White Mold of Dry Beans

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One of the most important diseases affecting dry beans in western Nebraska and Colorado is white mold caused by the fungus Sclerotinia sclerotiorum. In recent years, losses from this disease have averaged as high as 20 percent, with a few individual field losses exceeding 65 percent.
White mold is first observed as wet, soft spots or lesions on infected leaves, branches, stems and pods. These lesions enlarge into a watery, rotten mass of tissue that is covered by a white moldy growth. Infection of stems and branches will cause affected plant parts to wilt and later die, taking on a bleached and dried appearance. This bleaching symptom is characteristic of white mold infected pinto and great northern types and differs from the normal tan color resulting from senescence (aging) or other diseases. Black and irregularly-shaped sclerotia (resting structures of the fungus) form on and within infected plant parts.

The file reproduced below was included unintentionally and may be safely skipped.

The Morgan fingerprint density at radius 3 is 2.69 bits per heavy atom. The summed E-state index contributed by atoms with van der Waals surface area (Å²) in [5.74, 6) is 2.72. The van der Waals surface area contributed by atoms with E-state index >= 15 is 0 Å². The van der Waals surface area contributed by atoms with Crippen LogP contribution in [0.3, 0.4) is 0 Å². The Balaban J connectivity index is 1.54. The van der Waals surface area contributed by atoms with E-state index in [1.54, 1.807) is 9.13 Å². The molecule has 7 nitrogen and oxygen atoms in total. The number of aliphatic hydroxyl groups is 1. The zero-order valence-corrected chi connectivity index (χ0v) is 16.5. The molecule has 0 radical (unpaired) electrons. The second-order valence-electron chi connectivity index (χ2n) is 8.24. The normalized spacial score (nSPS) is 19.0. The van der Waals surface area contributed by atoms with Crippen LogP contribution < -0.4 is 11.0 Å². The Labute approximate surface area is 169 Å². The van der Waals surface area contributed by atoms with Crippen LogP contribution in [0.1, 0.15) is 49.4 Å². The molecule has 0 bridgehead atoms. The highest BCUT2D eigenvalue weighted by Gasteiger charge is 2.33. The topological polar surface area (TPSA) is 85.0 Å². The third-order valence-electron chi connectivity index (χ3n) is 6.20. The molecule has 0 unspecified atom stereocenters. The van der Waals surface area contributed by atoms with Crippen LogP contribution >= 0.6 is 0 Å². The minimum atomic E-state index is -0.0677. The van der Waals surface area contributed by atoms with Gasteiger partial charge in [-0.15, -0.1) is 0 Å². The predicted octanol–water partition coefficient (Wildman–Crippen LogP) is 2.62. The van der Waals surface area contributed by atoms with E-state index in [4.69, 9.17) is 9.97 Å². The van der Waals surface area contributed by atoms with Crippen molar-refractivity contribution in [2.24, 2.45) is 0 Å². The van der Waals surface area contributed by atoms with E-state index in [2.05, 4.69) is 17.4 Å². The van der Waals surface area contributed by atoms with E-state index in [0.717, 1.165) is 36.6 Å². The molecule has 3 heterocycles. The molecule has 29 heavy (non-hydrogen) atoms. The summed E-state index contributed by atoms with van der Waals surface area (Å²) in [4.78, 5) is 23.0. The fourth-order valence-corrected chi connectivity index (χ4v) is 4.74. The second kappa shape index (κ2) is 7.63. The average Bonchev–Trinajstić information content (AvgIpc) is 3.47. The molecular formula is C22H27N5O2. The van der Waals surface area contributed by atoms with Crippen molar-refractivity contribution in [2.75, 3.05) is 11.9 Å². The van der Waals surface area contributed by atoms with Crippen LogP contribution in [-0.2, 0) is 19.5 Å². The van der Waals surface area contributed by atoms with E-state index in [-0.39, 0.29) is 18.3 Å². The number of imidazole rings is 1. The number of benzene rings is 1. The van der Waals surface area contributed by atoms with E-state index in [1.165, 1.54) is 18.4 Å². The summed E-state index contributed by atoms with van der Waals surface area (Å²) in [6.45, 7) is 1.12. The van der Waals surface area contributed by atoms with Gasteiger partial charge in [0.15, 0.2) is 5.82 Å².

Authors: 
H.F. Schwartz
Authors: 
J.R. Steadman
Authors: 
D.S. Wysong
Authors: 
E.D. Kerr
Publisher: 
Colorado State University Extension
Year: 
2004